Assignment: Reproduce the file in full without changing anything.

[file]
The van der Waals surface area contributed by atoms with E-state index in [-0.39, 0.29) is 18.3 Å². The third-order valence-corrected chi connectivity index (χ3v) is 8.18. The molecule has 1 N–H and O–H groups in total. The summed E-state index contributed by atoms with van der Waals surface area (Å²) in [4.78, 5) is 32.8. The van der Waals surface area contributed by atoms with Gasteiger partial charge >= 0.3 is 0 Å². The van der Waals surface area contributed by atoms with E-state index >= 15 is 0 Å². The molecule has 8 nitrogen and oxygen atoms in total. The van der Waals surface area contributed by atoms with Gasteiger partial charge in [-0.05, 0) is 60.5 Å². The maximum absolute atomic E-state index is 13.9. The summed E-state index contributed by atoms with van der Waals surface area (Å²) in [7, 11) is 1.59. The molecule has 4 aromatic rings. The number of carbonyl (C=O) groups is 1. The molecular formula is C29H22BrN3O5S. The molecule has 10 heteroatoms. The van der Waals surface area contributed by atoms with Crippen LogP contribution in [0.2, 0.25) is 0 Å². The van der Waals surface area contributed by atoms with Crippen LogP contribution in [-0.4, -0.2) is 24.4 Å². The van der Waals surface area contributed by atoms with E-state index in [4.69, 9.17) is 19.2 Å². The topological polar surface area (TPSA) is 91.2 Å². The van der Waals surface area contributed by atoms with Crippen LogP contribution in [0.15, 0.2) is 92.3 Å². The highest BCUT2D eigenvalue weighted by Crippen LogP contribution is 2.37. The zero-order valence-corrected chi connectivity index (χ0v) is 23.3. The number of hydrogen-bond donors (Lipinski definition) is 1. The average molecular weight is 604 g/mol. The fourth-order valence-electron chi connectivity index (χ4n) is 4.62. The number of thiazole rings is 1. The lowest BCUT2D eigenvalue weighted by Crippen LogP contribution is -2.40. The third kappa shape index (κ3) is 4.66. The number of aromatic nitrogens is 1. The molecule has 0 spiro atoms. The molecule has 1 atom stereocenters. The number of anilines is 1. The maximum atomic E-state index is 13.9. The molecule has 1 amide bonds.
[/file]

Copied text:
The van der Waals surface area contributed by atoms with E-state index in [-0.39, 0.29) is 18.3 Å². The third-order valence-corrected chi connectivity index (χ3v) is 8.18. The molecule has 1 N–H and O–H groups in total. The summed E-state index contributed by atoms with van der Waals surface area (Å²) in [4.78, 5) is 32.8. The van der Waals surface area contributed by atoms with Gasteiger partial charge >= 0.3 is 0 Å². The van der Waals surface area contributed by atoms with E-state index >= 15 is 0 Å². The molecule has 8 nitrogen and oxygen atoms in total. The van der Waals surface area contributed by atoms with Gasteiger partial charge in [-0.05, 0) is 60.5 Å². The maximum absolute atomic E-state index is 13.9. The summed E-state index contributed by atoms with van der Waals surface area (Å²) in [7, 11) is 1.59. The molecule has 4 aromatic rings. The number of carbonyl (C=O) groups is 1. The molecular formula is C29H22BrN3O5S. The molecule has 10 heteroatoms. The van der Waals surface area contributed by atoms with Crippen LogP contribution in [0.2, 0.25) is 0 Å². The van der Waals surface area contributed by atoms with Crippen LogP contribution in [-0.4, -0.2) is 24.4 Å². The van der Waals surface area contributed by atoms with E-state index in [4.69, 9.17) is 19.2 Å². The topological polar surface area (TPSA) is 91.2 Å². The van der Waals surface area contributed by atoms with Crippen LogP contribution in [0.15, 0.2) is 92.3 Å². The highest BCUT2D eigenvalue weighted by Crippen LogP contribution is 2.37. The zero-order valence-corrected chi connectivity index (χ0v) is 23.3. The number of hydrogen-bond donors (Lipinski definition) is 1. The average molecular weight is 604 g/mol. The fourth-order valence-electron chi connectivity index (χ4n) is 4.62. The number of thiazole rings is 1. The lowest BCUT2D eigenvalue weighted by Crippen LogP contribution is -2.40. The third kappa shape index (κ3) is 4.66. The number of aromatic nitrogens is 1. The molecule has 0 spiro atoms. The molecule has 1 atom stereocenters. The number of anilines is 1. The maximum atomic E-state index is 13.9. The molecule has 1 amide bonds.